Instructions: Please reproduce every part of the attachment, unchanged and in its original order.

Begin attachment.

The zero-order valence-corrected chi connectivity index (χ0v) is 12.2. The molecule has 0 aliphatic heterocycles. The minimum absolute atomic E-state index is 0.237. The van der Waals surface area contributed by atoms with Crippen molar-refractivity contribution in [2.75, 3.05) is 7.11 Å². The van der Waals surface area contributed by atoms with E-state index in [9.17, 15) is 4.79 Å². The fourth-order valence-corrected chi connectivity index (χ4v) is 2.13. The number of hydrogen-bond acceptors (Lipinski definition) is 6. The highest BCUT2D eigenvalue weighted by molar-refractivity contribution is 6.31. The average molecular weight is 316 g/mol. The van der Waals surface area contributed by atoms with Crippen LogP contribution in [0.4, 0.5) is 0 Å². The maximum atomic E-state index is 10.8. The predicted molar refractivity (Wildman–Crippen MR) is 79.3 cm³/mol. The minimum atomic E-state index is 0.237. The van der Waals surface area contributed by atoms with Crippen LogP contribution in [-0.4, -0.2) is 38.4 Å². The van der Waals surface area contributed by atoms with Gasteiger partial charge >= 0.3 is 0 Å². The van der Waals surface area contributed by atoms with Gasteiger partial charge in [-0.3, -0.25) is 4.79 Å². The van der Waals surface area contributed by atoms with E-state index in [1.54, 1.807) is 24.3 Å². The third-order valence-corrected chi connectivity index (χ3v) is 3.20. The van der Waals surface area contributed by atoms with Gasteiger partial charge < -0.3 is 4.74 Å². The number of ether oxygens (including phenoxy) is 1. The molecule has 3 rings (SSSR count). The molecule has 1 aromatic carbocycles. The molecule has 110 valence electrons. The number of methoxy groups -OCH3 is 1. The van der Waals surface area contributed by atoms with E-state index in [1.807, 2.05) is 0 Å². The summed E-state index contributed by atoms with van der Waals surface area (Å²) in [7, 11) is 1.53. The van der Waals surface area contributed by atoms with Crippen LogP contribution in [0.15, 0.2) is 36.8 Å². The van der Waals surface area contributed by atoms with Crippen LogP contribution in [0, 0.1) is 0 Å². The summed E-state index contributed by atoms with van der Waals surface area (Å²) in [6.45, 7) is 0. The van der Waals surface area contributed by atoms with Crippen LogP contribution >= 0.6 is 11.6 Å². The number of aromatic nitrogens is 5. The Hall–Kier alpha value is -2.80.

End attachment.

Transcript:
The zero-order valence-corrected chi connectivity index (χ0v) is 12.2. The molecule has 0 aliphatic heterocycles. The minimum absolute atomic E-state index is 0.237. The van der Waals surface area contributed by atoms with Crippen molar-refractivity contribution in [2.75, 3.05) is 7.11 Å². The van der Waals surface area contributed by atoms with E-state index in [9.17, 15) is 4.79 Å². The fourth-order valence-corrected chi connectivity index (χ4v) is 2.13. The number of hydrogen-bond acceptors (Lipinski definition) is 6. The highest BCUT2D eigenvalue weighted by molar-refractivity contribution is 6.31. The average molecular weight is 316 g/mol. The van der Waals surface area contributed by atoms with Crippen LogP contribution in [0.4, 0.5) is 0 Å². The maximum atomic E-state index is 10.8. The predicted molar refractivity (Wildman–Crippen MR) is 79.3 cm³/mol. The minimum atomic E-state index is 0.237. The van der Waals surface area contributed by atoms with Crippen LogP contribution in [-0.4, -0.2) is 38.4 Å². The van der Waals surface area contributed by atoms with Gasteiger partial charge >= 0.3 is 0 Å². The van der Waals surface area contributed by atoms with Gasteiger partial charge in [-0.3, -0.25) is 4.79 Å². The van der Waals surface area contributed by atoms with E-state index in [1.54, 1.807) is 24.3 Å². The third-order valence-corrected chi connectivity index (χ3v) is 3.20. The van der Waals surface area contributed by atoms with Gasteiger partial charge < -0.3 is 4.74 Å². The number of ether oxygens (including phenoxy) is 1. The molecule has 3 rings (SSSR count). The molecule has 1 aromatic carbocycles. The molecule has 110 valence electrons. The number of methoxy groups -OCH3 is 1. The van der Waals surface area contributed by atoms with E-state index in [1.807, 2.05) is 0 Å². The summed E-state index contributed by atoms with van der Waals surface area (Å²) in [7, 11) is 1.53. The van der Waals surface area contributed by atoms with Crippen LogP contribution in [0.15, 0.2) is 36.8 Å². The van der Waals surface area contributed by atoms with Crippen LogP contribution in [0, 0.1) is 0 Å². The summed E-state index contributed by atoms with van der Waals surface area (Å²) in [6.45, 7) is 0. The van der Waals surface area contributed by atoms with Crippen LogP contribution >= 0.6 is 11.6 Å². The number of aromatic nitrogens is 5. The Hall–Kier alpha value is -2.80.